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Posts tagged ‘rare diseases’

Rare genetic disease: a haystack full of needles

David Willetts and Nick Dand

David Willetts and Nick Dand

Nick Dand, a PhD student at King’s College London, explains his research developing tools to find the genetic mutations that cause rare diseases. This article was commended for the 2013 Max Perutz Science Writing Award.

Finding a needle in a haystack is – presumably – not easy. But in theory, with enough time and a lot of patience most of us could probably manage it, especially if we cheated a bit (with a magnet?). So let’s make the problem harder. Now we’ve lost our needle in a haystack which already happens to contain hundreds or thousands of other needles, all subtly different in shape or size. Even if we can pull out all of the needles we’re stuck: how can we find our needle when they all look so similar?

Identifying the genetic mutations that cause rare diseases feels a lot like the “too many needles” problem.

Recent technological breakthroughs mean we can now read a person’s entire genetic code, the blueprint found in every cell that guides how our bodies develop and function. It is a sequence of three billion nucleotides (which can be A, C, T or G) and is organised into units called genes, each having a specific function. Most of the code is identical from person to person (that’s what makes us all humans) but a tiny fraction can vary (that’s what makes us different humans). Read more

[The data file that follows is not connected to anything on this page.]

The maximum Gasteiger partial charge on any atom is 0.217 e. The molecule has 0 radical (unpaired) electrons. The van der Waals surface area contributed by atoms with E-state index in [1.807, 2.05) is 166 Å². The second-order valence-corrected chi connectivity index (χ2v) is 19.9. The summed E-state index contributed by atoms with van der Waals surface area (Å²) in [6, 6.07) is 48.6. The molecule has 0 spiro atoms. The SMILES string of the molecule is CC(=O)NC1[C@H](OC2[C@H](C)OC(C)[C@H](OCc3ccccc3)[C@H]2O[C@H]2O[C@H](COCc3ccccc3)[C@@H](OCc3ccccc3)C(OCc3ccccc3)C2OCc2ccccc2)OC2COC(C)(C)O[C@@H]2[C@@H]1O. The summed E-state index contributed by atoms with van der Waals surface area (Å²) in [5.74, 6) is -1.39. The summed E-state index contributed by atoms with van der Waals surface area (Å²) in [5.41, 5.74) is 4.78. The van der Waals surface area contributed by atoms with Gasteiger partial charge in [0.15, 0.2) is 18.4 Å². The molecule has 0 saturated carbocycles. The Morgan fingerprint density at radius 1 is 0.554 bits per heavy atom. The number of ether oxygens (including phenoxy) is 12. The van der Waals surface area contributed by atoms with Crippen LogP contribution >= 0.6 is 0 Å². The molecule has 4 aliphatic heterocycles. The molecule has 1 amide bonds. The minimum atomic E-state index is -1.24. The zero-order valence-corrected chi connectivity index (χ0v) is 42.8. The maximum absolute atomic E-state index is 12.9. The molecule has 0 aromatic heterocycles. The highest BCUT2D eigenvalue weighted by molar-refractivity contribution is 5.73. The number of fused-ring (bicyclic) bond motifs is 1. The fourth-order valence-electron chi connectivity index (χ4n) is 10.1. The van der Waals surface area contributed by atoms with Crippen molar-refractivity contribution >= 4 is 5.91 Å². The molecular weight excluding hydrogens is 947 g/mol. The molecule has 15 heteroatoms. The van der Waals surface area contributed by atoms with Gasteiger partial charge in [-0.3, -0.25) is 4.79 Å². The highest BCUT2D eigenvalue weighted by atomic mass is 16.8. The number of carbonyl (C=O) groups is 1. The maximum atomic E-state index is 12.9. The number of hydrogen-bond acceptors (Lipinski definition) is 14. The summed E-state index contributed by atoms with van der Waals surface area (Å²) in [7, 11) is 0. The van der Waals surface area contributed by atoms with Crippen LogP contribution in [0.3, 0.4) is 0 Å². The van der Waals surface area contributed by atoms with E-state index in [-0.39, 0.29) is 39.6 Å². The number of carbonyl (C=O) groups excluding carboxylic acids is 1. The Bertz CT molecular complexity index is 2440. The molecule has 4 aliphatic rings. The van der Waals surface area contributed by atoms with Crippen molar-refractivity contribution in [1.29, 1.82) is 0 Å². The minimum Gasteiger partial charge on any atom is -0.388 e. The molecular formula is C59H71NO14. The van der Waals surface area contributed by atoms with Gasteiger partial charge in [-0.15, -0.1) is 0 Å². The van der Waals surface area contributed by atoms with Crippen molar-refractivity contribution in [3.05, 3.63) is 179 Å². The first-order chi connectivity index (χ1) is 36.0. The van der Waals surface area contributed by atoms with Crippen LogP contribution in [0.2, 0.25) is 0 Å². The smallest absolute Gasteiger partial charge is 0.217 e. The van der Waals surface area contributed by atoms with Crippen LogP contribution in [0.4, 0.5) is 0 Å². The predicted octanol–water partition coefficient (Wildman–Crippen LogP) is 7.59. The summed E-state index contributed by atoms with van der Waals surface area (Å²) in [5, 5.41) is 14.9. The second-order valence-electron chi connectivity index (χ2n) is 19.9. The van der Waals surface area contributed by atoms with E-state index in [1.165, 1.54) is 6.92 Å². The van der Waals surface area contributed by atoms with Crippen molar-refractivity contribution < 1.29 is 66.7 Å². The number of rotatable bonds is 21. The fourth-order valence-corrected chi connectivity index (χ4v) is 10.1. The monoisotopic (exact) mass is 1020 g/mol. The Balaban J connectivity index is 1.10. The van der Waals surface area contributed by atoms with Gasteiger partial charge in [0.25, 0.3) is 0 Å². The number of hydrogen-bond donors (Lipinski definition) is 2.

The reality of rare diseases

A sample coming out of liquid nitrogen (Credit: Pablo Rojas, Wellcome Images)

A sample coming out of liquid nitrogen (Credit: Pablo Rojas, Wellcome Images)

Today is Rare Disease Day, which aims to raise awareness of conditions that few people have heard of. Farhana Ali, Executive Officer for Rare Disease UK (RDUK), the national alliance for people with rare diseases and all who support them, explains why research into rare diseases is so important.

Imagine that you or your child is diagnosed with a disease that you’ve never heard of, one for which there is no treatment, only a baffling array of medical appointments to treat various symptoms. That’s the experience of many people diagnosed with a rare disease.

Most such diseases affect multiple parts of the body. For example, muscular dystrophy, a condition which causes muscles to waste and weaken, can affect muscles in the limbs, chest, heart and face. There are many different types of muscular dystrophy and their severity can vary greatly from person to person. Patients with the condition have complex and long-term healthcare needs, which means that a range of different health professionals need to be involved in their care and treatment. Read more